UNFPA’s Consultative Forum on  Demographic Dividend: The issues, gains, challenges

September 21st, 2018

By Hassan Zaggi

Last week, the United Nations Population Fund (UNFPA) brought together Islamic religious leaders from across  the country to rub minds and get their inputs on how to harness demographic dividend for sustainable development.

Over  200 Islamic religious leaders from across the country  converged at the two day forum with the theme Harnessing Demographic Dividend (DD) for Sustainable Development of Nigeria: The Role of Muslim Religious Leaders.  
 The overall objectives of the forum  which was put together  by the United Nations Population Fund (UNFPA) Nigeria in collaboration with the Supreme Council for Islamic Affairs, was to enhance the capacity of religious leaders to advocate for policies and programmes towards harnessing DD in Nigeria.

In other words, the focus of the consultative forum was to get the Islamic perspective on how to attain demographic dividend in Nigeria.

Of course, because of the importance of the subject of discussion, the Forum was highly attended by revered Islamic clerics, policy makers, stakeholders in the health sector, international partners and other leaders from all states of the federation.

As expected, many stormy issues were raised, many suggestions proffered  and some bitter truth were told.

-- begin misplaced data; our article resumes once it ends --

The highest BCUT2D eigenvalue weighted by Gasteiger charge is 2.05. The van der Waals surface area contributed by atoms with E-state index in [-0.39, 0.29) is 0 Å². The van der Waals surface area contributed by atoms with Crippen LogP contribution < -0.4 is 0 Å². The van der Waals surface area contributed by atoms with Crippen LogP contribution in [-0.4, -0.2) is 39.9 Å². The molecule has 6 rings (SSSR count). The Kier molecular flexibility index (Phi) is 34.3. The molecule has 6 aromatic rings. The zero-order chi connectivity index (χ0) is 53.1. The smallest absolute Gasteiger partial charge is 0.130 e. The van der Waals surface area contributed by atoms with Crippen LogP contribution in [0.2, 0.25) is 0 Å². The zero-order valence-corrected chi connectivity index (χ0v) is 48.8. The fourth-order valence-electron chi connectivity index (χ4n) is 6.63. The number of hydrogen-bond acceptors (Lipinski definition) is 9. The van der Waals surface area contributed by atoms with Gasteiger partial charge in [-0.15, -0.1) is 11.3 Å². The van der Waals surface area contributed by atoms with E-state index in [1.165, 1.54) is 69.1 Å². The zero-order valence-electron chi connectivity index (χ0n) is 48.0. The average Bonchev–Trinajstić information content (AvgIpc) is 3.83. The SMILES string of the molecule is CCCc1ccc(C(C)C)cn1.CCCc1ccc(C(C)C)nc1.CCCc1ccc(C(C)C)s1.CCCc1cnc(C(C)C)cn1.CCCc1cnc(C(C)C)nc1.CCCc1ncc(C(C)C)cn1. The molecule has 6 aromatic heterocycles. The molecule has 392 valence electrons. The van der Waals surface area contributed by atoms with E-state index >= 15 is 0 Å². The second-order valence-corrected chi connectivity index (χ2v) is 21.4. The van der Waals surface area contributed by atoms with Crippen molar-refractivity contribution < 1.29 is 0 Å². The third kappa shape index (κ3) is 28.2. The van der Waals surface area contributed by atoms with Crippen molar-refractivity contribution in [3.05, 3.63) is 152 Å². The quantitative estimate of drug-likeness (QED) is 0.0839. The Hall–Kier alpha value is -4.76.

Speaking, the Vice President, Prof Yomi Osinbajo, said “the engagement is timely and it is a demonstration of our collective responsibility that we share as government  and as Non Governmental Organisations (NGOs) and actors for building a better future for our country.

“The approach to this issue is an inspired one because there is an express acknowledgement of the general and specific roles that religious leaders have to play in the development of policies and programmes.

“In playing these roles, leaders themselves need to be exposed to the prevailing policy issues- the options, the ideas to test these ideas against their own beliefs and to see and discover ways of projecting of these ideas to the various populations that influence in one way or the other.”

On his part,  the Minister of Health, Isaac Adewole, noted that Nigeria is the most populous country in Africa and the 7th most populous nation in the world with an estimated population of 192 million inhabitants (NpopC 2017).

According to him, at the current annual growth rate of 3.2 percent, it is projected that Nigeria will be the 3rd most populous country in the world by 2030 and the population is expected to double by the year 2050.

The rapid population growth rate can be attributed to the high total fertility rate (TFR) of 5.8 and low modern contraceptive prevalence rate of 14% (Track20, 2018).

“Like many other African countries, Nigeria is currently in the middle of a demographic transition with fertility and mortality beginning to show a downward trend.

“This has enormous implication for the development of the continent because of the changes that it brings into the age structure of the population,” he said.

While explaining the strategies his ministry has adopted  over the years to harness demographic dividend, Adewole said over the years, “the Federal Ministry of health in partnership with UNFPA has utilized a multi-pronged strategy to address the issue. These strategies include national dialogues with stakeholders including traditional and religious communities working to harness the demographic dividend; promote human rights and empowerment of women, combat gender based violence (GBV) and child marriage; and promote access to sexual and reproductive health (SRH) and family planning (FP).”